Beachill came out playing like the number one champion he is destined to be. Ryding, in turn, scratched out a solid six in games one and two, but he Couldn't keep up with Beachill's relentless speed and deadly returns. In game three, Beachill went up 6-2, but then did not get another point until he was down 9-6, but the die was set and Ryding took his one and only game of the match11-7 in just 11 minutes. The forth game was a nip-and-tuck
affair until Beachill went on a tear when down 5-6. He took that game 11-7 and the match 3 games to one. He will face 4th-ranked Palmer tomorrow in the semifinals.
In a surprising turnaround in game one, Dan Janson, down 4-8, ultimately earned a come-from-behind win against David Palmer and took the lead one game to love in the match. In game two, it took Palmer just six minutes to go up 9-2 before several fancy shots from Jenson made it 9-6. Palmer, however, took no chances and finished Jenson off 11-6 to tie it a one all.
Continued aggressive play by Palmer in the third game saw him up 7-1 in just three minutes. Despite some solid returns by Jenson, he couldn't top Palmer's speed and length. When Palmer inadvertently jabbed himself in the ribs at 8-2, he appeared not to be the worse for wear and took the game 11-3. Game four was full of spills and thrills from both Jenson and Palmer. A no let, citing Jenson was too far from the ball, brought the score to 7-4 in Palmer's favor. He then went on to take the game and match but not before slow calls and the sometime no call, annoyed players and spectators alike.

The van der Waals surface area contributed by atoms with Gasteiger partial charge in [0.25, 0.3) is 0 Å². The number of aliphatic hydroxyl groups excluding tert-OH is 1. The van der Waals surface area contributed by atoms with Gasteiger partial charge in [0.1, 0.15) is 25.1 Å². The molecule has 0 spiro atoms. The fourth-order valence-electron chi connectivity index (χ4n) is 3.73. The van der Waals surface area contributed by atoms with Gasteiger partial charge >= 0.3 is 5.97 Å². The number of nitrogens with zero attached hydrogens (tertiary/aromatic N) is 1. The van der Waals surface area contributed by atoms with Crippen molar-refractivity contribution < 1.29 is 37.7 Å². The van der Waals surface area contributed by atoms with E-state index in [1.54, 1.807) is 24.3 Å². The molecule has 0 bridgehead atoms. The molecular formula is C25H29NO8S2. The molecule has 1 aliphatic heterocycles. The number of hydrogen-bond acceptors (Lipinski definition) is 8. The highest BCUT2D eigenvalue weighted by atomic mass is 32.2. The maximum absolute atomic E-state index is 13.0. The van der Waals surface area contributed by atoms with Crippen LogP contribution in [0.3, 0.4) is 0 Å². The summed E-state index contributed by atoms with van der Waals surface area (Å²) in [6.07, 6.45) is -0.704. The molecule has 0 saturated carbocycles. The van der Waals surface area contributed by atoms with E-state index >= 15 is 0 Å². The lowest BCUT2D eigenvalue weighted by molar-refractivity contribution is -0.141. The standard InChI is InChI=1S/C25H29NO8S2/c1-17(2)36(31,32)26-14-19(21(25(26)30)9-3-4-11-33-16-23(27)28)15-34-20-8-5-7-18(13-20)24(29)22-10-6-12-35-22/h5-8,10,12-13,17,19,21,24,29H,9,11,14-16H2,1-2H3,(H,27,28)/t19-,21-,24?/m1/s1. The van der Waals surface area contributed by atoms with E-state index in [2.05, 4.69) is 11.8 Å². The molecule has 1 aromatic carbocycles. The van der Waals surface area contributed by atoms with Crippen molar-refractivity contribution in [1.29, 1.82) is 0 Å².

Game one had Kneipp racing out in front of Parke 6-1, followed by a quick three from Simon before finishing it off with an 11-4 victory. Game two saw Parke working hard and getting results; he brought the score to 6-all before giving the serve back to Kneipp. The 10th point rally ended in Kneipp's favor, but not before Parke dazzled the crowd with his unrelenting ability
to dig deep into the corners and reach shots like nobody's business. Parke took the serve back at 8-10; forced Kneipp to hit tin resulting in a 9-10 score, but a missed effort would give Kneipp the game and a 2 games to love lead in the match. In the third and final game, Parke took a quick 5-1 lead, but Kneipp had the evergreen Parke racing about the court, slowly wearing him down and ultimately finishing the game and match in his favor.
Semifinals - Sept. 20
Peter Nicol (England, 1st) defeated Joseph Kneipp (Australia, 10th) 11-6; 11-6; 11-6 (37 mins.)
Lee Beachill (England, 2nd) defeated David Palmer (Australia, 4th) 5-11; 11-3; 11-7; 11-9 (1 hour 4 minutes)
(All matches held at Symphony Hall.)